Jordan Kahn On Likely Developer Features To Be Announced At WWDC 


We’re expecting to see some improvements to the aging iTunes Connect portal, but we’ve also heard a few other things on the table for next week. It’s possible we could see Apple launch a competitor to Parse, the cloud app platform that provides “a scalable and powerful backend in minutes” for mobile app developers. We’ve been hearing whispers of the service, but it’s not clear if Apple is going through with the project.

Something else you’ll likely see next week: Live code previewing in Xcode, with features similar to Google’s new Android Studio tool. Other possibilities could include OS level XPC support and other inter-app communication APIs for iOS.

All of these things are music to my ears. I’d love Apple to announce this stuff. Using the real Parse in a project is toxic now, having been recently acquired by Facebook, so I would love Apple to provide a first-party solution that doesn’t have the hanging risk of startup exit strategy culture. In a way, this may be Apple’s new solution for cloud-syncing databases, replacing the flawed integration iCloud has with Core Data currently.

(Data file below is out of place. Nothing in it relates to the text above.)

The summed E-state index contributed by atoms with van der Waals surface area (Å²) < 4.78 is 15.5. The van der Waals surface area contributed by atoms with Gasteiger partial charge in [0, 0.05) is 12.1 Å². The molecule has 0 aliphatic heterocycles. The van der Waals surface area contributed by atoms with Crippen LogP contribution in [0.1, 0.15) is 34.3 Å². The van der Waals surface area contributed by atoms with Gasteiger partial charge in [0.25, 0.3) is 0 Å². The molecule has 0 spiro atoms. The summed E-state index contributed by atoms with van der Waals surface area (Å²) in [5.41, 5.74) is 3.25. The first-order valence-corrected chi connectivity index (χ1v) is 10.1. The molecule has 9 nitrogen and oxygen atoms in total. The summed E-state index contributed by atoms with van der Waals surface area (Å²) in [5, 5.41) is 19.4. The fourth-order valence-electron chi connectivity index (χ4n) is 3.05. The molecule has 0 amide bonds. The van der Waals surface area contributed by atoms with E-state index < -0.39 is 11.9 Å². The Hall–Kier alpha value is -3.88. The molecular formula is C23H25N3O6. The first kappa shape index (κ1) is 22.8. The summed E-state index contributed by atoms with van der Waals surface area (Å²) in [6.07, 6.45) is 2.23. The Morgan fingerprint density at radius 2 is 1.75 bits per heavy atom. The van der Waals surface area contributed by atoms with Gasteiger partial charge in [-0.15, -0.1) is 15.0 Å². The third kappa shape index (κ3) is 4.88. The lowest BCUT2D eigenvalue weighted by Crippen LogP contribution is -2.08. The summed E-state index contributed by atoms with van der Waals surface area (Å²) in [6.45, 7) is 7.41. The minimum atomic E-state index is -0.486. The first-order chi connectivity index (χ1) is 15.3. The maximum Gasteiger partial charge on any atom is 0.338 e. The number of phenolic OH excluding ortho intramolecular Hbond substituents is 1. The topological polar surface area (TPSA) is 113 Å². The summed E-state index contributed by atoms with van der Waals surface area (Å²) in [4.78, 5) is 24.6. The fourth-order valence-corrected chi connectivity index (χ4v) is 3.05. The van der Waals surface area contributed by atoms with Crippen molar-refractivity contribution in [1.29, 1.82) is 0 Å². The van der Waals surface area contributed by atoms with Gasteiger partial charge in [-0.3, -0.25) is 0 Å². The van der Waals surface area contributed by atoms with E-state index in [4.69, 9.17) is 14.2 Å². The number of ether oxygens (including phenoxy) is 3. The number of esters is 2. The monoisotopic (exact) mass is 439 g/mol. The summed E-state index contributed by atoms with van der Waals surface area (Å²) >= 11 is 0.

Rather than try to fix iCloud and Core Data, Apple could supersede it entirely with a Parse-esque service. This eliminates many of the race condition problems developers experience with the current ubiquitous Core Data API, because the server backend model is much more centralised and controllable. Whereas now it is setup so Apple’s frameworks manage multiple copies of the Core Data database across the user’s devices, the Parse model puts the server as the centralised endpoint. Client apps then pull and push to the central store, similar to how several Twitter apps stay in sync by pulling data from the Twitter API.

On the topic of Xcode 5.0, I can envision live code previewing being a significant productivity boon for development and I also think Apple is working on it. Xamarin Studio, an Xcode competitor, showed off live UI previewing in Xamarin Studio Designer a few months ago at their Evolve conference. Apple doesn’t feel competitive pressure from other IDE’s, but features found in those products have a funny knack of appearing in Xcode eventually.